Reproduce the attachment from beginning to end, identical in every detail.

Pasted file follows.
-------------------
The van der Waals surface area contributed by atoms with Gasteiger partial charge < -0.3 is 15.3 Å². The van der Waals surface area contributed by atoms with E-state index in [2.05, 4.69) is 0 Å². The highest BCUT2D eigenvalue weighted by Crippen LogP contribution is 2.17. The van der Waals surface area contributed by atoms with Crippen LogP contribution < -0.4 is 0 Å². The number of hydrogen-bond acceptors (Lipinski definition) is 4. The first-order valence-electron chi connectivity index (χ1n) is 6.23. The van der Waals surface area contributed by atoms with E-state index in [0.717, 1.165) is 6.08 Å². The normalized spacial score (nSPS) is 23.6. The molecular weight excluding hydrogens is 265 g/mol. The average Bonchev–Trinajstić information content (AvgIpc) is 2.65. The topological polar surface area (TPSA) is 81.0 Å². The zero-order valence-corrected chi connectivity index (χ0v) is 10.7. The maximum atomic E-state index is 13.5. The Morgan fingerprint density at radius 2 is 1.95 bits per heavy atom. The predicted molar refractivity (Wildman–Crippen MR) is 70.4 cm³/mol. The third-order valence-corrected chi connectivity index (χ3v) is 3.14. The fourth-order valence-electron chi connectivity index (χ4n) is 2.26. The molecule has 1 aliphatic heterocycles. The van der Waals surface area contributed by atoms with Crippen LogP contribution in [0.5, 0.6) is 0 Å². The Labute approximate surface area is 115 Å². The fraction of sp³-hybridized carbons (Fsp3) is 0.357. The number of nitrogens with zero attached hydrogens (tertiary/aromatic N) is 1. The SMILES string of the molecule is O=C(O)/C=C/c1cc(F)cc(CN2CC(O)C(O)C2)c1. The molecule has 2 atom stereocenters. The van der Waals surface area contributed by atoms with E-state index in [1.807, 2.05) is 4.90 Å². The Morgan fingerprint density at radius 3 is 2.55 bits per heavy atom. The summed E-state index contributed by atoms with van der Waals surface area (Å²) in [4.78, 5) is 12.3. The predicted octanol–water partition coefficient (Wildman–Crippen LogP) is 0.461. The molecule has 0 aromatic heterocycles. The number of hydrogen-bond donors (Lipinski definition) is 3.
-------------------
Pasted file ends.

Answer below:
The van der Waals surface area contributed by atoms with Gasteiger partial charge < -0.3 is 15.3 Å². The van der Waals surface area contributed by atoms with E-state index in [2.05, 4.69) is 0 Å². The highest BCUT2D eigenvalue weighted by Crippen LogP contribution is 2.17. The van der Waals surface area contributed by atoms with Crippen LogP contribution < -0.4 is 0 Å². The number of hydrogen-bond acceptors (Lipinski definition) is 4. The first-order valence-electron chi connectivity index (χ1n) is 6.23. The van der Waals surface area contributed by atoms with E-state index in [0.717, 1.165) is 6.08 Å². The normalized spacial score (nSPS) is 23.6. The molecular weight excluding hydrogens is 265 g/mol. The average Bonchev–Trinajstić information content (AvgIpc) is 2.65. The topological polar surface area (TPSA) is 81.0 Å². The zero-order valence-corrected chi connectivity index (χ0v) is 10.7. The maximum atomic E-state index is 13.5. The Morgan fingerprint density at radius 2 is 1.95 bits per heavy atom. The predicted molar refractivity (Wildman–Crippen MR) is 70.4 cm³/mol. The third-order valence-corrected chi connectivity index (χ3v) is 3.14. The fourth-order valence-electron chi connectivity index (χ4n) is 2.26. The molecule has 1 aliphatic heterocycles. The van der Waals surface area contributed by atoms with Crippen LogP contribution in [0.5, 0.6) is 0 Å². The Labute approximate surface area is 115 Å². The fraction of sp³-hybridized carbons (Fsp3) is 0.357. The number of nitrogens with zero attached hydrogens (tertiary/aromatic N) is 1. The SMILES string of the molecule is O=C(O)/C=C/c1cc(F)cc(CN2CC(O)C(O)C2)c1. The molecule has 2 atom stereocenters. The van der Waals surface area contributed by atoms with E-state index in [1.807, 2.05) is 4.90 Å². The Morgan fingerprint density at radius 3 is 2.55 bits per heavy atom. The summed E-state index contributed by atoms with van der Waals surface area (Å²) in [4.78, 5) is 12.3. The predicted octanol–water partition coefficient (Wildman–Crippen LogP) is 0.461. The molecule has 0 aromatic heterocycles. The number of hydrogen-bond donors (Lipinski definition) is 3.